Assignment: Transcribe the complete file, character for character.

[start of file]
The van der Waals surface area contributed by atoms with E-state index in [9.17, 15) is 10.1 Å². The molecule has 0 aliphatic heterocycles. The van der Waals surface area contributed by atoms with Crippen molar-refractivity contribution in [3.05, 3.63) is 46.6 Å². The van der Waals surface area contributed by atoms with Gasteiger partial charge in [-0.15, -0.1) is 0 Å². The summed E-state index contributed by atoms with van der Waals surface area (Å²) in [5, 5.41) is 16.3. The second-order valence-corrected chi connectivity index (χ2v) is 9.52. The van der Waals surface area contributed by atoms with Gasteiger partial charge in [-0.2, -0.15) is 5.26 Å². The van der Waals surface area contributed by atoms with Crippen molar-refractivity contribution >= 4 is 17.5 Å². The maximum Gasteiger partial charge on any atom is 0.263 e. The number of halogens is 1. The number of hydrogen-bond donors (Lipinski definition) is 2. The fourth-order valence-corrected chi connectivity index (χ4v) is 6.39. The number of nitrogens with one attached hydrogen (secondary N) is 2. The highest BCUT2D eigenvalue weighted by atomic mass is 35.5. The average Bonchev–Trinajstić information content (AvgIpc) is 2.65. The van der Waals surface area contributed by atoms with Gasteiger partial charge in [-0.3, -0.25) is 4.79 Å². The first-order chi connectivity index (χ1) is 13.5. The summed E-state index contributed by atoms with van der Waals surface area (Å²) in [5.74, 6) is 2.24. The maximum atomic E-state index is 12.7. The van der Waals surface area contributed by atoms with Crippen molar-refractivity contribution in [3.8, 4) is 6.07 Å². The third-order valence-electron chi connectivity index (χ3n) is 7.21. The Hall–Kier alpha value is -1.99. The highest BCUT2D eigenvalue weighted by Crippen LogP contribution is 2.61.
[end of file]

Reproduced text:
The van der Waals surface area contributed by atoms with E-state index in [9.17, 15) is 10.1 Å². The molecule has 0 aliphatic heterocycles. The van der Waals surface area contributed by atoms with Crippen molar-refractivity contribution in [3.05, 3.63) is 46.6 Å². The van der Waals surface area contributed by atoms with Gasteiger partial charge in [-0.15, -0.1) is 0 Å². The summed E-state index contributed by atoms with van der Waals surface area (Å²) in [5, 5.41) is 16.3. The second-order valence-corrected chi connectivity index (χ2v) is 9.52. The van der Waals surface area contributed by atoms with Gasteiger partial charge in [-0.2, -0.15) is 5.26 Å². The van der Waals surface area contributed by atoms with Crippen molar-refractivity contribution >= 4 is 17.5 Å². The maximum Gasteiger partial charge on any atom is 0.263 e. The number of halogens is 1. The number of hydrogen-bond donors (Lipinski definition) is 2. The fourth-order valence-corrected chi connectivity index (χ4v) is 6.39. The number of nitrogens with one attached hydrogen (secondary N) is 2. The highest BCUT2D eigenvalue weighted by atomic mass is 35.5. The average Bonchev–Trinajstić information content (AvgIpc) is 2.65. The van der Waals surface area contributed by atoms with Gasteiger partial charge in [-0.3, -0.25) is 4.79 Å². The first-order chi connectivity index (χ1) is 13.5. The summed E-state index contributed by atoms with van der Waals surface area (Å²) in [5.74, 6) is 2.24. The maximum atomic E-state index is 12.7. The van der Waals surface area contributed by atoms with Crippen molar-refractivity contribution in [3.8, 4) is 6.07 Å². The third-order valence-electron chi connectivity index (χ3n) is 7.21. The Hall–Kier alpha value is -1.99. The highest BCUT2D eigenvalue weighted by Crippen LogP contribution is 2.61.